Posted by: John (---.dyn.optonline.net)
Date: December 18, 2008 09:42AM

Thank you also Mr. Nauss for a refreshing and well written piece on this property. It is so sad to read this recap from someone who had firsthand knowledge of the property but at the same time, I feel you were lfortunate to have some good memories of the place as well as some souvenirs to cherish.

We were on the island just a week ago but never got the chance to seek out the property. Now I wish I had.

[www.vrbo.com]

Life is not a child's game of follow the Leader. Instead, life is more about finding one's own purpose in life....your life's plan, and then making a positive difference on earth.

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Re: La Belle Creole
Posted by: Bob Cleveland (---.dhcp.leds.al.charter.com)
Date: December 25, 2008 10:44PM

I do recall on our last visit to St. Maarten, speaking with a lady at the Holland House, whose parents lived in Oyster Bay. She'd come to dispose of the property, as I recall, as they had moved back to Great Britain. She'd lived there many years and said that one of the big attractions, which supplemented the possibly low normal hotel business, was the outstanding food at La Belle Creole. She said that the rise in fine dining restaurants in Grand Case had put some serious hurt on La Belle, and it was doubtful that it could ever be sustained on hotel business, as expensive and unusual as it had been.

I have no special knowledge beyond what she said, albeit I did go and prowl all around one day, snapping pictures. Awesome, if eerie. Extremely both, in fact.

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Re: La Belle Creole
Posted by: jimandi (206.74.246.---)
Date: December 26, 2008 12:01PM

Philippe, I find your post most interesting about the Arawak sacred ground. My children and I would spend many weekends there in the surrounding water trying to catch a Yellow Tang for our salt water tank. We would always end the day with strolls through La Belle Creole. When my daughter mentioned to one of her class mates what we did, her friend became very upset and stated that we should never go there. This child's Mother even came to our house to warn us not to go there. 'It be bad', is all she would say.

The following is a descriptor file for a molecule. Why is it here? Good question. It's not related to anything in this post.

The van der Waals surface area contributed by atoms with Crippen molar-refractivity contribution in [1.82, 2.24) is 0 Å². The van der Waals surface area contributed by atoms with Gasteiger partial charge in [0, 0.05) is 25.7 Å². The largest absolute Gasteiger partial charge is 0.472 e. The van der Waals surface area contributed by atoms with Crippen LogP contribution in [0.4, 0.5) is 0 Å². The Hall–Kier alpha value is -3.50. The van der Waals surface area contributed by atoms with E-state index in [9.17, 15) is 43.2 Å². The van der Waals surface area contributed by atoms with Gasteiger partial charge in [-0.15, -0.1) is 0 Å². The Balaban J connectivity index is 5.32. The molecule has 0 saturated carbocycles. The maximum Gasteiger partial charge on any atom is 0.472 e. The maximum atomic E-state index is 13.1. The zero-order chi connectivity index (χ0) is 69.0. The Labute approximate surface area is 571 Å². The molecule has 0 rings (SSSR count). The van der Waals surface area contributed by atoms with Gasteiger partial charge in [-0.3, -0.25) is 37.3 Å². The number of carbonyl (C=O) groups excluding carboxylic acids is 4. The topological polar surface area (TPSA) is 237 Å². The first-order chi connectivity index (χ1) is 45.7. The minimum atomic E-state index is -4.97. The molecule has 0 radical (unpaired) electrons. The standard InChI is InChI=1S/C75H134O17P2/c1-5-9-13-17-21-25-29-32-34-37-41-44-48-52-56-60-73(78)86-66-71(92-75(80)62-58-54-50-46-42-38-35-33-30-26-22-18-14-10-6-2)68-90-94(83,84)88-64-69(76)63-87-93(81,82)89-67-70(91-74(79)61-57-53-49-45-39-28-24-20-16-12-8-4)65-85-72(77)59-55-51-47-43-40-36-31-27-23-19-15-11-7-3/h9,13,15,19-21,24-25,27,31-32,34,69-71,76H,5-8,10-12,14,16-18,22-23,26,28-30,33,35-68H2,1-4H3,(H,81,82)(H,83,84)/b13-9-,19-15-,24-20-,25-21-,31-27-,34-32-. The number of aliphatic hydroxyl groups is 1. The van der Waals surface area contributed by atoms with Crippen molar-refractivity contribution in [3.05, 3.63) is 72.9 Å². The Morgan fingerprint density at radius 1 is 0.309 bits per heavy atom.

I have not thought about this until your post so now I feel I have to try to find the reason for this legend.

Best regards,
Sylvia

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Re: La Belle Creole
Posted by: Clem (---.ri.ri.cox.net)
Date: December 26, 2008 04:52PM

We have a condo in Nettle Bay Beach Club and have an excellent view of La Belle Creole. I have walked over to La Belle Creole several times in the past year. It is a very deserted and creepy place to go into. You do not know what might be living there. The weather has taken a toll on the property. I would think if anything did come of the property, the existing buildings would probably be torn down and start fresh. It is a beautiful location between the French Lowlands and Nettle Bay. Clem

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Re: La Belle Creole
Posted by: RT (208.72.42.---)
Date: December 29, 2008 12:49PM

Thought it was time to clear up all the confusion over La Belle Creole. We have owned La Belle Creole since June 04 and therefore can easily respond to previous posts. Regarding the Arawaks....the French Archaeological Department has done preliminary inspections of the property and have located two small areas they hope to dig and see if there are any remnants of the Arawaks,. The entire island of St. Martin is mapped for areas of Archaeological interest and this site has NO INTEREST to them but it now is a condition that they review all sites prior to any permits being issued...more to follow on that inspection. Yes, we orally worked with Jones Lang LaSalle to locate a hotel brand for our hotel project on this site but the con census in the hotel community is that St. Martin/France is too difficult and expensive. We are now investigating other routes to get this back as an operating hotel. The buildings although cosmetically damaged are all structurally sound. Even if roofs, windows,systems, etc. were in perfect shape they would have no value today...so the plan has them all stripped down to their shells and re-worked following to days hurricane standards but maintaining the charm. Questions????